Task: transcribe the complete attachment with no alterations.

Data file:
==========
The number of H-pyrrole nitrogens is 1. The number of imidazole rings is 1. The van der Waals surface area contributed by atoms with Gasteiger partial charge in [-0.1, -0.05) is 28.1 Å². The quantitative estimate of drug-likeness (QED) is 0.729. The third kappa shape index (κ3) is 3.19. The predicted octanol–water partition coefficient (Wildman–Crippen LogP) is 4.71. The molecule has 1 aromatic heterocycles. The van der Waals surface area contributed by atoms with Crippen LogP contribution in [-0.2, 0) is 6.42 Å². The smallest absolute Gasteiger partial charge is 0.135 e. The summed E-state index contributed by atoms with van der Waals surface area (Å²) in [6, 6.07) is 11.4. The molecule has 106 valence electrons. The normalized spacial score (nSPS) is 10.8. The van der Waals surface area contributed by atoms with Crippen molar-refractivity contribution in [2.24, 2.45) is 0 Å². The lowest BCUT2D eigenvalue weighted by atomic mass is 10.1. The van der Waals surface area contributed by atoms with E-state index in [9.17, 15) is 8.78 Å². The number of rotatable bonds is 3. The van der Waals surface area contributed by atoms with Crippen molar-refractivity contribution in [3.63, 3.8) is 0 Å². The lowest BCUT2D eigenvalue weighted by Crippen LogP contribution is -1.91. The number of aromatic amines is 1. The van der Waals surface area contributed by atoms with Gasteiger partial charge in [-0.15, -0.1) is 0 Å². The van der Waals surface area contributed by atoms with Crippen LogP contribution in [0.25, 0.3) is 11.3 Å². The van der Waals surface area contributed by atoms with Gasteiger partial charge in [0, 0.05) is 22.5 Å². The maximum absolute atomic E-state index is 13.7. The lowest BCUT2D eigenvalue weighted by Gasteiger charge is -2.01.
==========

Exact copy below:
The number of H-pyrrole nitrogens is 1. The number of imidazole rings is 1. The van der Waals surface area contributed by atoms with Gasteiger partial charge in [-0.1, -0.05) is 28.1 Å². The quantitative estimate of drug-likeness (QED) is 0.729. The third kappa shape index (κ3) is 3.19. The predicted octanol–water partition coefficient (Wildman–Crippen LogP) is 4.71. The molecule has 1 aromatic heterocycles. The van der Waals surface area contributed by atoms with Crippen LogP contribution in [-0.2, 0) is 6.42 Å². The smallest absolute Gasteiger partial charge is 0.135 e. The summed E-state index contributed by atoms with van der Waals surface area (Å²) in [6, 6.07) is 11.4. The molecule has 106 valence electrons. The normalized spacial score (nSPS) is 10.8. The van der Waals surface area contributed by atoms with Crippen molar-refractivity contribution in [2.24, 2.45) is 0 Å². The lowest BCUT2D eigenvalue weighted by atomic mass is 10.1. The van der Waals surface area contributed by atoms with E-state index in [9.17, 15) is 8.78 Å². The number of rotatable bonds is 3. The van der Waals surface area contributed by atoms with Crippen molar-refractivity contribution in [3.63, 3.8) is 0 Å². The lowest BCUT2D eigenvalue weighted by Crippen LogP contribution is -1.91. The number of aromatic amines is 1. The van der Waals surface area contributed by atoms with Gasteiger partial charge in [-0.15, -0.1) is 0 Å². The van der Waals surface area contributed by atoms with Crippen LogP contribution in [0.25, 0.3) is 11.3 Å². The van der Waals surface area contributed by atoms with Gasteiger partial charge in [0, 0.05) is 22.5 Å². The maximum absolute atomic E-state index is 13.7. The lowest BCUT2D eigenvalue weighted by Gasteiger charge is -2.01.